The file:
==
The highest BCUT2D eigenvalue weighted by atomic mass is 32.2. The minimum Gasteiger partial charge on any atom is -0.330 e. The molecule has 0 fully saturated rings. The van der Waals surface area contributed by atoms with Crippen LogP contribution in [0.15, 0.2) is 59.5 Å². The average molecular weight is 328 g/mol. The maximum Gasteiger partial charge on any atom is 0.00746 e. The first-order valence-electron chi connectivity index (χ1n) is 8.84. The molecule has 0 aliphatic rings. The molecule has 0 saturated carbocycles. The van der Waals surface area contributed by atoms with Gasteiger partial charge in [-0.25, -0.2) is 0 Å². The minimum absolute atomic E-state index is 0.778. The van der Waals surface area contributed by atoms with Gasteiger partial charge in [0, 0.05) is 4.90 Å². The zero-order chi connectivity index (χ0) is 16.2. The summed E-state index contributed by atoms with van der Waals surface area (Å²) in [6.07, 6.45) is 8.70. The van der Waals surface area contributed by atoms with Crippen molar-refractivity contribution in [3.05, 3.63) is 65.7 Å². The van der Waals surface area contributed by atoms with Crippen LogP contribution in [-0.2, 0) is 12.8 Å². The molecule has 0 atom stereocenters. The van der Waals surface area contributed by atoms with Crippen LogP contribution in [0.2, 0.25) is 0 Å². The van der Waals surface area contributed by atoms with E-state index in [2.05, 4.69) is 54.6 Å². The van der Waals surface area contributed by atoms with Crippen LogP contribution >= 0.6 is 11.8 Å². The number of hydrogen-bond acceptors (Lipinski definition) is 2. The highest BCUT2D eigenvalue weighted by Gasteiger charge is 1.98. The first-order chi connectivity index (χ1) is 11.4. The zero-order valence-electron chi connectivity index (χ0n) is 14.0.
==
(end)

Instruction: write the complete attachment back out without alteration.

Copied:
The highest BCUT2D eigenvalue weighted by atomic mass is 32.2. The minimum Gasteiger partial charge on any atom is -0.330 e. The molecule has 0 fully saturated rings. The van der Waals surface area contributed by atoms with Crippen LogP contribution in [0.15, 0.2) is 59.5 Å². The average molecular weight is 328 g/mol. The maximum Gasteiger partial charge on any atom is 0.00746 e. The first-order valence-electron chi connectivity index (χ1n) is 8.84. The molecule has 0 aliphatic rings. The molecule has 0 saturated carbocycles. The van der Waals surface area contributed by atoms with Gasteiger partial charge in [-0.25, -0.2) is 0 Å². The minimum absolute atomic E-state index is 0.778. The van der Waals surface area contributed by atoms with Gasteiger partial charge in [0, 0.05) is 4.90 Å². The zero-order chi connectivity index (χ0) is 16.2. The summed E-state index contributed by atoms with van der Waals surface area (Å²) in [6.07, 6.45) is 8.70. The van der Waals surface area contributed by atoms with Crippen molar-refractivity contribution in [3.05, 3.63) is 65.7 Å². The van der Waals surface area contributed by atoms with Crippen LogP contribution in [-0.2, 0) is 12.8 Å². The molecule has 0 atom stereocenters. The van der Waals surface area contributed by atoms with Crippen LogP contribution in [0.2, 0.25) is 0 Å². The van der Waals surface area contributed by atoms with E-state index in [2.05, 4.69) is 54.6 Å². The van der Waals surface area contributed by atoms with Crippen LogP contribution >= 0.6 is 11.8 Å². The number of hydrogen-bond acceptors (Lipinski definition) is 2. The highest BCUT2D eigenvalue weighted by Gasteiger charge is 1.98. The first-order chi connectivity index (χ1) is 11.4. The zero-order valence-electron chi connectivity index (χ0n) is 14.0.